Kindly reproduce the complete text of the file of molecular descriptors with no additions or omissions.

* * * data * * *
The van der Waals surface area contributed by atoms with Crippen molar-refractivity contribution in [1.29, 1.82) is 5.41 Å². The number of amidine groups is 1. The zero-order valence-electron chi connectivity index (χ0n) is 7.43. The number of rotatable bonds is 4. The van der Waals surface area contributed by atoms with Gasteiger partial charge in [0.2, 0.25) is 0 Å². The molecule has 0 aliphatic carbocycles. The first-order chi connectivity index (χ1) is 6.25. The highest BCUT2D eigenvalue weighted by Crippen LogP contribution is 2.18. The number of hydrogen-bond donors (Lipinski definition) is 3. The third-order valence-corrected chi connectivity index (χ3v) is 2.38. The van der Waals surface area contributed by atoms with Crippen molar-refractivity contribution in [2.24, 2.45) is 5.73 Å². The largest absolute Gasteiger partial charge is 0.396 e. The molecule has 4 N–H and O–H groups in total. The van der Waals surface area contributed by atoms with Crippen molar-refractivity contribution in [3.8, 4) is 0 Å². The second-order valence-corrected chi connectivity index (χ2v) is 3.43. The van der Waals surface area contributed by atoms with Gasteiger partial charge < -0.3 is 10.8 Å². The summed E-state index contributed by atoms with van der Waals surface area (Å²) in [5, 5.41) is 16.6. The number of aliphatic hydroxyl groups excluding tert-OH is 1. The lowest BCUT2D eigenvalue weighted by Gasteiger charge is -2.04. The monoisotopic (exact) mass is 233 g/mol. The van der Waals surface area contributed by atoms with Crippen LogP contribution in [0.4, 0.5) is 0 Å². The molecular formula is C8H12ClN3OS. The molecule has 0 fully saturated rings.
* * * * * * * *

The van der Waals surface area contributed by atoms with Crippen molar-refractivity contribution in [1.29, 1.82) is 5.41 Å². The number of amidine groups is 1. The zero-order valence-electron chi connectivity index (χ0n) is 7.43. The number of rotatable bonds is 4. The van der Waals surface area contributed by atoms with Gasteiger partial charge in [0.2, 0.25) is 0 Å². The molecule has 0 aliphatic carbocycles. The first-order chi connectivity index (χ1) is 6.25. The highest BCUT2D eigenvalue weighted by Crippen LogP contribution is 2.18. The number of hydrogen-bond donors (Lipinski definition) is 3. The third-order valence-corrected chi connectivity index (χ3v) is 2.38. The van der Waals surface area contributed by atoms with Crippen molar-refractivity contribution in [2.24, 2.45) is 5.73 Å². The largest absolute Gasteiger partial charge is 0.396 e. The molecule has 4 N–H and O–H groups in total. The van der Waals surface area contributed by atoms with Crippen molar-refractivity contribution in [3.8, 4) is 0 Å². The second-order valence-corrected chi connectivity index (χ2v) is 3.43. The van der Waals surface area contributed by atoms with Gasteiger partial charge < -0.3 is 10.8 Å². The summed E-state index contributed by atoms with van der Waals surface area (Å²) in [5, 5.41) is 16.6. The number of aliphatic hydroxyl groups excluding tert-OH is 1. The lowest BCUT2D eigenvalue weighted by Gasteiger charge is -2.04. The monoisotopic (exact) mass is 233 g/mol. The van der Waals surface area contributed by atoms with Crippen LogP contribution in [0.4, 0.5) is 0 Å². The molecular formula is C8H12ClN3OS. The molecule has 0 fully saturated rings.